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ScottV
03-17-2008, 02:22 PM
I have a customer that would like me to brew them a beer with nut flavor in it. I am not going to use extracts for the flavor and would like to use the real thing. I can get my hands on honey, puree and jam all made with the nuts, as well as the actual nuts, fresh, dried and roasted.

I am thinking about using a little bit of everything, but was hoping someone would have some guidance for me, i have never brewed with nuts before.

thanks,


Scott

beertje46
03-17-2008, 02:43 PM
Be careful with using any nut products as the oils go rancid very fast.

Greenbrewmonkey
03-17-2008, 03:12 PM
Hello Scott,

Fresh roast the nuts yourself. No salt. Crush. Add to CT for conditioning (in a nylon mesh bag), rack to BT and enjoy.

1 lb per bbl should give a good nut character.

I would avoid almonds.

Cheers,
Ron

ScottV
03-17-2008, 03:15 PM
Ron,

Does the oil in the nuts kill the head on the beer?

thanks,

Scott

beertje46
03-17-2008, 03:30 PM
Yes it will and go rancid...

lhall
03-17-2008, 03:34 PM
You might call Leslie Henderson at Lazy Magnolia in MS, they make a pecan beer using whole roasted pecans. I don't know where or how they add them.

Greenbrewmonkey
03-17-2008, 03:39 PM
It does effect the head retention, but not as much as I would have thought.

Yes, rancid flavors can be an issue. Check your nuts carefully before and after roasting, but for oil to go rancid oxygen is required. Avoid it as you normally would, drink the beer in a reasonable amount of time and you shouldn't have too much of an issue.

I amended my above post to also warn customers of actual nut use to avoid accidental allergic reactions, but I guess it didn't go through.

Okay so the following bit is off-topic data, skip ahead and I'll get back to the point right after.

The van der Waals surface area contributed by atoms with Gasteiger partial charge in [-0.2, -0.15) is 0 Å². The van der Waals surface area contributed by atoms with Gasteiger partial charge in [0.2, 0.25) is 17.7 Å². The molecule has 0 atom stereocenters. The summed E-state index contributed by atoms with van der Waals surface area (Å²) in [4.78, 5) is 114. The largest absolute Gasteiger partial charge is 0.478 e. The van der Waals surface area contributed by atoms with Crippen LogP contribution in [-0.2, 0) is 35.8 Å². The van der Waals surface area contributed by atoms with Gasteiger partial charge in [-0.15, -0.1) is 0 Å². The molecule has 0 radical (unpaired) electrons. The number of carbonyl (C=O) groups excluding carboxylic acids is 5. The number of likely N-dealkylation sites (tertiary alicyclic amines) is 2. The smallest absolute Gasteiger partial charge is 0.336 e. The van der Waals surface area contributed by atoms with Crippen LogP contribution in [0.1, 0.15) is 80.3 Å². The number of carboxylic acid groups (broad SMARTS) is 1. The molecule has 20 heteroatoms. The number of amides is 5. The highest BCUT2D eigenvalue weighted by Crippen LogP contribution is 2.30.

Cheers,
Ron

beertje46
03-17-2008, 04:10 PM
Check your nuts carefully before and after roasting, but for oil to go rancid oxygen is required.
Cheers,
Ron

Ron said to check your nuts carefully. :p So, Ron, would you roast the nuts past the stage you would if you were eating them out of hand, to minimize the nut oils

I amended my above post to also warn customers of actual nut use to avoid accidental allergic reactions, but I guess it didn't go through.

Only in America.

beauxman
03-17-2008, 08:05 PM
Also curious, wanting to make a pecan brown ale. Have made on pilot system and had good success. The "head killer" was not there like I expected. It was an issue but less than I expected. I added some chopped pecans to the mash and the flavor came through nice. My question is how do you make it on the larger scale? Pecans are not cheap! It would be a cool beer to make for this displaced southern boy (Mississippi). I figure I will make a "southern" influenced beer at my new place but have yet figured out how to make "gravy boat bock".:D

-Beaux

Fred Scheer
03-18-2008, 05:47 AM
Ron said to check your nuts carefully. :p So, Ron, would you 1. roast the nuts past the stage you would if you were eating them out of hand, to minimize the nut oils and B. Add them to the kettle pre/post boil?



Only in America.


Yes, David, only in America....

Prost!

Greenbrewmonkey
03-19-2008, 02:48 PM
Roast nuts until they taste good, allow to cool, chop, put in a nylon mesh bag, add to conditioning tank. Taste periodically until desired flavor, rack to bottling, and go.

Some folks have also done this with chocolate, and claim most of the fats and oils are left behind, and so you have less effect upon head retention, and the like than you might otherwise expect. They call it dry chipping.

Wouldn't have believed it if I hadn't seen and tasted it for myself. To be sure.

Cheers,
Ron
Jolly Pumpkin Artisan Ales

ScottV
03-20-2008, 12:55 PM
Thanks for all the replies, i will let you all know how it turns out. I am still undecided on which form of the nuts to use, but i am going to do a small trial batch first to check it all out.


Thanks,

Scott

Buckley
03-21-2008, 08:34 AM
Couldn't one make an extract? Roast, crush and allow to soak in NGS?